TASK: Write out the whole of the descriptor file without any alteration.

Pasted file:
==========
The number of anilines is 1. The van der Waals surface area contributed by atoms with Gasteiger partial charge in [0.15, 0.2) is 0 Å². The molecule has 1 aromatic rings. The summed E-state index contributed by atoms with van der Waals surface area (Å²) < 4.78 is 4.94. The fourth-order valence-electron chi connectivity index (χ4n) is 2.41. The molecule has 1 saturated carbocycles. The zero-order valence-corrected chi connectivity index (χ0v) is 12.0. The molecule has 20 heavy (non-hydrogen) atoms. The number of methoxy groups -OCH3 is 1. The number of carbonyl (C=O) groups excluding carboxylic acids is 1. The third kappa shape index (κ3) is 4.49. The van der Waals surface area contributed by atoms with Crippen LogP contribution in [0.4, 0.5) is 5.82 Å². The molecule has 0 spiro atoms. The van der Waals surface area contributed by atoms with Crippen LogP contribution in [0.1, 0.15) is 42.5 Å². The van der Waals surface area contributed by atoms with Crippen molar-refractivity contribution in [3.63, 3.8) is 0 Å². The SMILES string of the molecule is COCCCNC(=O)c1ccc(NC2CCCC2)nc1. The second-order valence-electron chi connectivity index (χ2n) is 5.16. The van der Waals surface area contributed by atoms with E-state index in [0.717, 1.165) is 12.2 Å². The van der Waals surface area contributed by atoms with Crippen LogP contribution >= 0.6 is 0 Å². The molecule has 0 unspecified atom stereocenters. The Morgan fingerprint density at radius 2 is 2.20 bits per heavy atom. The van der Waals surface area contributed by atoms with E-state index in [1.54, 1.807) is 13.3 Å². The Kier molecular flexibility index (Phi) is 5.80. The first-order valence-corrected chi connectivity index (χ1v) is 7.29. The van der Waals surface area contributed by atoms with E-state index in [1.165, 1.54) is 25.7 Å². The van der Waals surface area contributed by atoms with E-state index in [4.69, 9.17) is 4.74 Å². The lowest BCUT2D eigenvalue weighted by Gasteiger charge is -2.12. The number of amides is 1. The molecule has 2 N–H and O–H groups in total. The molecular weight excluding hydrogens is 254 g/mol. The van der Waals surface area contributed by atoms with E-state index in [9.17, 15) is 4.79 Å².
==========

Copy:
The number of anilines is 1. The van der Waals surface area contributed by atoms with Gasteiger partial charge in [0.15, 0.2) is 0 Å². The molecule has 1 aromatic rings. The summed E-state index contributed by atoms with van der Waals surface area (Å²) < 4.78 is 4.94. The fourth-order valence-electron chi connectivity index (χ4n) is 2.41. The molecule has 1 saturated carbocycles. The zero-order valence-corrected chi connectivity index (χ0v) is 12.0. The molecule has 20 heavy (non-hydrogen) atoms. The number of methoxy groups -OCH3 is 1. The number of carbonyl (C=O) groups excluding carboxylic acids is 1. The third kappa shape index (κ3) is 4.49. The van der Waals surface area contributed by atoms with Crippen LogP contribution in [0.4, 0.5) is 5.82 Å². The molecule has 0 spiro atoms. The van der Waals surface area contributed by atoms with Crippen LogP contribution in [0.1, 0.15) is 42.5 Å². The van der Waals surface area contributed by atoms with Crippen molar-refractivity contribution in [3.63, 3.8) is 0 Å². The SMILES string of the molecule is COCCCNC(=O)c1ccc(NC2CCCC2)nc1. The second-order valence-electron chi connectivity index (χ2n) is 5.16. The van der Waals surface area contributed by atoms with E-state index in [0.717, 1.165) is 12.2 Å². The van der Waals surface area contributed by atoms with Crippen LogP contribution >= 0.6 is 0 Å². The molecule has 0 unspecified atom stereocenters. The Morgan fingerprint density at radius 2 is 2.20 bits per heavy atom. The van der Waals surface area contributed by atoms with E-state index in [1.54, 1.807) is 13.3 Å². The Kier molecular flexibility index (Phi) is 5.80. The first-order valence-corrected chi connectivity index (χ1v) is 7.29. The van der Waals surface area contributed by atoms with E-state index in [1.165, 1.54) is 25.7 Å². The van der Waals surface area contributed by atoms with E-state index in [4.69, 9.17) is 4.74 Å². The lowest BCUT2D eigenvalue weighted by Gasteiger charge is -2.12. The number of amides is 1. The molecule has 2 N–H and O–H groups in total. The molecular weight excluding hydrogens is 254 g/mol. The van der Waals surface area contributed by atoms with E-state index in [9.17, 15) is 4.79 Å².